Wednesday, May 26, 2010
The electrical apparatus on ‘Ladybird’ is not at all sophisticated. When I became her owner I tried her lights, none of which worked. The VHF was a load of coroded rubbish and her depth sounder did not work; in fact, the only bit of the electrical equipment that was any good was the battery. The combined fuse box and switch panel was sound, but the wiring linking it to the lights etc was useless. At least I knew I would have to set up my own system of internal wiring, which I did, but not to a professional standard, because I am no electrician. However, everything works, including the wiring for the newly installed solar panel, depth sounder and the Autohelm. It’s nice to know that if I have to do night sailing, the navigation lights are OK.
By comparison with my early boats back in the sixties, ‘Ladybird’ has lots of wires for various pieces of equipment including two GPS units, one laptop computer, two mobile phones, a battery charger for AA and AAA batteries, an inverter for changing 12 volts into 220 volts, a charger for a my Sony digital camera and earphones for my Sony Walkman. I also have an extension cable for a 12 volt cigar lighter fitting, an electric cable for plugging into the mains at marinas and a cable for the mains charger for the ship’s battery. I feel sure I haven’t mentioned them all. Oh, yes, the charger for the VHF radio.
The photo shows just some of the wires through which current will flow during my voyaging aboard ‘Ladybird’. It’s just as well that the ship’s battery is good and that I have deionised water for topping it up when the acid gets low. The Spectra Solar-Panel has been able supply all the current needed to date, but cruising will be different because of the constant need for electricity to power the GPS units and the Autohelm. In between, I shall require electricity to power my EEE PC laptop for blogging and emailing. If there’s enough juice to spare, I may even run my Sony Walkman, which will only need a little input from the laptop, because it is charged via a USB cable.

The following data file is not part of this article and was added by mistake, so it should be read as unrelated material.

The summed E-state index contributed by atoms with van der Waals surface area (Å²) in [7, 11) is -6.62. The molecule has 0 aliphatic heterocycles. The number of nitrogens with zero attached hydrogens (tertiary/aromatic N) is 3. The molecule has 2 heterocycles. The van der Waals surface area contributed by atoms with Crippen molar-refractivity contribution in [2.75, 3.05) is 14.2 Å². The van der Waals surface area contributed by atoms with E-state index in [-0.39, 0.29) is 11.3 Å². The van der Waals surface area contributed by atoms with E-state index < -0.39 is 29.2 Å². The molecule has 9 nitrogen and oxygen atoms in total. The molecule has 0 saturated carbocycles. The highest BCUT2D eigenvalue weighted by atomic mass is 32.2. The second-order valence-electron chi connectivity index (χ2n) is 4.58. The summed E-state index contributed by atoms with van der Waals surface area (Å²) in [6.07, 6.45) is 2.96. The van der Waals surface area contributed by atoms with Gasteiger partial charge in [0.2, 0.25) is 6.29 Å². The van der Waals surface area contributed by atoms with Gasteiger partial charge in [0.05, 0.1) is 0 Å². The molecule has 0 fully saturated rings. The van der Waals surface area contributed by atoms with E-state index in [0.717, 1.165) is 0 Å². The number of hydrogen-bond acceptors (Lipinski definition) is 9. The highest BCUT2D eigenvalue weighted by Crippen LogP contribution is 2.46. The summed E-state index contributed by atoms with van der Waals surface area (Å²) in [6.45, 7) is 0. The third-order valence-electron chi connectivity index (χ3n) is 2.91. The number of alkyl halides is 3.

How did I manage in the early days without all of these electrical gadgets? My first cruiser had an oil lamp to illuminate her cabin and the ship’s battery was only used for the navigation lights. The auxiliary engine was cranked by hand, and the alternator generated electricity. Life was simple, because there was little to go wrong and little to maintain.
TCS Chandlery – Spectra Solar-Panel